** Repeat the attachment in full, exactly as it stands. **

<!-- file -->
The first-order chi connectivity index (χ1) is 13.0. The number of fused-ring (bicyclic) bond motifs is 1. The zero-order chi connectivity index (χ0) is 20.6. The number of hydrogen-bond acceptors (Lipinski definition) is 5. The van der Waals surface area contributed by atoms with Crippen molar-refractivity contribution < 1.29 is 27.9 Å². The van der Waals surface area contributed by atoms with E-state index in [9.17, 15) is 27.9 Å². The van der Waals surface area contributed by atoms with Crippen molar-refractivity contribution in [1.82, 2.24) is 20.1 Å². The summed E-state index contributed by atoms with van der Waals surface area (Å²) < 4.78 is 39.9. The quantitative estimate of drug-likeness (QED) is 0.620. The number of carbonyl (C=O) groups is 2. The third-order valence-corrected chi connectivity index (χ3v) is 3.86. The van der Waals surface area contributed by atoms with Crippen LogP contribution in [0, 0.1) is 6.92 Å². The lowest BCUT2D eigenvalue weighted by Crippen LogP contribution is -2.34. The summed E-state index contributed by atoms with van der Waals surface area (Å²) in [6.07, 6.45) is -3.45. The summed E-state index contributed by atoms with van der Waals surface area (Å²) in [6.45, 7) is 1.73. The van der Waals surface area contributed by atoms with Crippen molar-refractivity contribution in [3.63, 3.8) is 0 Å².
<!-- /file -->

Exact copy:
The first-order chi connectivity index (χ1) is 13.0. The number of fused-ring (bicyclic) bond motifs is 1. The zero-order chi connectivity index (χ0) is 20.6. The number of hydrogen-bond acceptors (Lipinski definition) is 5. The van der Waals surface area contributed by atoms with Crippen molar-refractivity contribution < 1.29 is 27.9 Å². The van der Waals surface area contributed by atoms with E-state index in [9.17, 15) is 27.9 Å². The van der Waals surface area contributed by atoms with Crippen molar-refractivity contribution in [1.82, 2.24) is 20.1 Å². The summed E-state index contributed by atoms with van der Waals surface area (Å²) < 4.78 is 39.9. The quantitative estimate of drug-likeness (QED) is 0.620. The number of carbonyl (C=O) groups is 2. The third-order valence-corrected chi connectivity index (χ3v) is 3.86. The van der Waals surface area contributed by atoms with Crippen LogP contribution in [0, 0.1) is 6.92 Å². The lowest BCUT2D eigenvalue weighted by Crippen LogP contribution is -2.34. The summed E-state index contributed by atoms with van der Waals surface area (Å²) in [6.07, 6.45) is -3.45. The summed E-state index contributed by atoms with van der Waals surface area (Å²) in [6.45, 7) is 1.73. The van der Waals surface area contributed by atoms with Crippen molar-refractivity contribution in [3.63, 3.8) is 0 Å².